The thirty person choir was from the southern part of France. They had great voices as they sang what their conductor referred to as "Negro Spirituals."

Now, while the voices and energy were great, the diction was quaint at times.

"Swing low sweet CHAIR-EE-OH . . ."


It reminded me of how funny I must sound to the Falcons with my feeble attempts at speaking their beautiful, melodic French tongue.

It was a great 90 minute concert, well worth the 10 Euros price of admission!

I thought that I would revisit my favorite Nîmes spots again either on Friday night and in the morning during Saturday's "Magic Hour."

Amphithéâter on Friday night


Court House on Saturday morning

Maison Carée at night

The Amphithéâtre
on Saturday Morning

Did I mention how impressed I was with this edifice?

Before boarding the train for the 20 minute ride to Arles on Saturday morning, I wanted to be sure to visit Nîmes' famed marketplace, Les Halles.

Les Halles is reason enough to visit Nîmes.

You'll find . . .

Meat and . . .

Paella and . . .

Fish and . . .

More Fish and . . .

 Mushrooms and . . .

Grapes and . . .

Potatoes and . . .

Chesse and . . .

Olives and . . .

Much, much more.

Why the French are so laid back 

Being on time is not a big French priority. This is Nîmes' main clock tower and serves as Exhibit "A" in my case.

Note that one clock says it is 7:58 while the other one says that it is 5:36. My watch and IPhone both said that it was 8:06 and as I started to focus this photo, the tower bell started tolling 8:00.

I hope I make my train's departure time whenever that may be. 

Famous French Chair Stacking 

For sale in Nîmes

Yes purists, I know that Nîmes is in Languedoc not Provence. Try telling that to the people of Nîmes. 

French War Memorial

Did I ever mention that Laurie used
to work in her Father's hardware store?

French Classic

Fountains Everywhere 

Sunday morning shutters

Nîmes' Cathédrale Notre Dame
et St-Castor

I decided to attend the 10:00 a.m. Mass at the Cathédrale on Sunday.

Uh-oh, look at all of those candles

They meant only one thing. We were about to take part in a Solemn High Mass with lots of singing, incense and intense organ music for the next 90 minutes.

The Bishop of Nîmes himself led the congregation in the celebration of this Mass.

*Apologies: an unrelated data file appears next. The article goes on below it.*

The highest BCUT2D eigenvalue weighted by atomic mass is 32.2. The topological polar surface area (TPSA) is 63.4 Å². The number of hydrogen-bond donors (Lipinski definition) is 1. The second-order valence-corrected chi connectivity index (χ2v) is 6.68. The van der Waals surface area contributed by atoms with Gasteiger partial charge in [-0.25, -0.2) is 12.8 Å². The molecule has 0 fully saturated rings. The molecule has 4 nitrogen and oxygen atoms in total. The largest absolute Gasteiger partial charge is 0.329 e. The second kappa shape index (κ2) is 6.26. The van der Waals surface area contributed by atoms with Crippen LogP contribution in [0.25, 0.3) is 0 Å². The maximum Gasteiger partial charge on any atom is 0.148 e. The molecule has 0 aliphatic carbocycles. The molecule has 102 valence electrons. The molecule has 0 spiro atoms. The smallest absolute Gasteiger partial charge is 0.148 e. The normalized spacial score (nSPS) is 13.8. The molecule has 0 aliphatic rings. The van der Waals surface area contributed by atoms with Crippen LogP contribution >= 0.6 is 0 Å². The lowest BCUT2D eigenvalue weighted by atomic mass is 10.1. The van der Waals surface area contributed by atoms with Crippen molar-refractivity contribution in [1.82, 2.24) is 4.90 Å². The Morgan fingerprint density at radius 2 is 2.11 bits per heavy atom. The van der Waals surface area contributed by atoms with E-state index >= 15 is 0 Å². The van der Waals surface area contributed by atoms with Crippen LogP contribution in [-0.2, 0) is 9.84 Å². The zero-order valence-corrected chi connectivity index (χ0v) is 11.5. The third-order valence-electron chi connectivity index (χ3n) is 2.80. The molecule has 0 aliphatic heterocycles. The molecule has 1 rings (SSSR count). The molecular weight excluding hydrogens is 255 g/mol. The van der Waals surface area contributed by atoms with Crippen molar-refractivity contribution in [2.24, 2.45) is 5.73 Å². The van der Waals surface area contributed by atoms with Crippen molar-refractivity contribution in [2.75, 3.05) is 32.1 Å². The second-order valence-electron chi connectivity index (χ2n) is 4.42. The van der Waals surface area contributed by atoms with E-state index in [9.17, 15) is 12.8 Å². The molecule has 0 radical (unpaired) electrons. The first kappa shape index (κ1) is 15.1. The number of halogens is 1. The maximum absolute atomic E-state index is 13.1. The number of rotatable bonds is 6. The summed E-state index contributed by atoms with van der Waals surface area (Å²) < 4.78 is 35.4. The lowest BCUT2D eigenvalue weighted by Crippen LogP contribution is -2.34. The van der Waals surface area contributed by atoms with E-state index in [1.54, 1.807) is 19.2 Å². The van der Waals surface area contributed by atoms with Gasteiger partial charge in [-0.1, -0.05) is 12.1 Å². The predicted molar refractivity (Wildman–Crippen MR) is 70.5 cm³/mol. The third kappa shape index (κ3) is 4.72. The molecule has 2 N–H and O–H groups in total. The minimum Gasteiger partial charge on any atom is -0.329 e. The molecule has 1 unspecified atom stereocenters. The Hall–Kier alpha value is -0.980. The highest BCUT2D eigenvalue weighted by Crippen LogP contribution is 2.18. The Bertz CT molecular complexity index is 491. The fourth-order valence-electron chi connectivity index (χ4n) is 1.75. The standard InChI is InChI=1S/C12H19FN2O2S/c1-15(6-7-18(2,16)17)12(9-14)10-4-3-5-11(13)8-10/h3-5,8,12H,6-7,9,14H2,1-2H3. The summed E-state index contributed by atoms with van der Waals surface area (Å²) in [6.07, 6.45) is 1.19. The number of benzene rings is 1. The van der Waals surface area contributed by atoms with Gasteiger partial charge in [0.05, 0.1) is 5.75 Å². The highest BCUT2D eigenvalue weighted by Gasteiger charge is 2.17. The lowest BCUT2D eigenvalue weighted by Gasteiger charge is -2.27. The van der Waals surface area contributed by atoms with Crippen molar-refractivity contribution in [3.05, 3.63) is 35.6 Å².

The Bishop spoke very slowly and distinctly, savoring every beautiful French word before moving on to the next one.

Normally, the speed of the French speaking their Mother Language leaves me understanding about 5% of what they say. At the Bishop's pace, I understood about 25% of the proceedings.

Dying Crusader? 

This was one POWERFUL organ!!! 

For the entry song, the organist nearly exploded this magnificent instrument with what is considered to be the best piece of organ music ever written, Johann Sebastian Bach's "Toccata and Fugue in D Minor."

Incense and Bach . . . hard to beat that combo in a Gothic French Cathédrale on a Sunday morning!

If you are not sure about Bach's masterpiece go to this link and turn your speakers UP


Red Hair


I really like Nîmes' Amphithéâter!!!

Nîmes is just a wonderful city. Its people are warm, friendly and wonderful.

Though I will address my great day in Arles in tomorrow's blogpost, let me just say that one really does not visit the south of France or Provence or Nîmes or Arles.

What you really do when you enter this beautiful part of the world, if you are wise, is savor a particular brand of French pace and lifestyle that is so very, very good for the soul.

OK, tomorrow we will discuss Arles, the city that was home to great artists like Vincent Van Gogh and Paul Gauguin amongst others. It was wonderful as well.


Olivier R said...

I m not purist georges, Provence is not the compliment you might think it is for people living in areas areas near provence, like nimes in the west or nice in the east. In fact they hate to be put in the same bag with hated Marseilles...

Olivier R said...

Btw, I love nimes, but when you live in Lyon, capital of the only serious boules game in the world you don t get crazy watching guys playing the lazy game of petanque

Laurie said...

Fantastic photos, Georgie!

George said...

That is Georges my dear, GEORGE'S!!!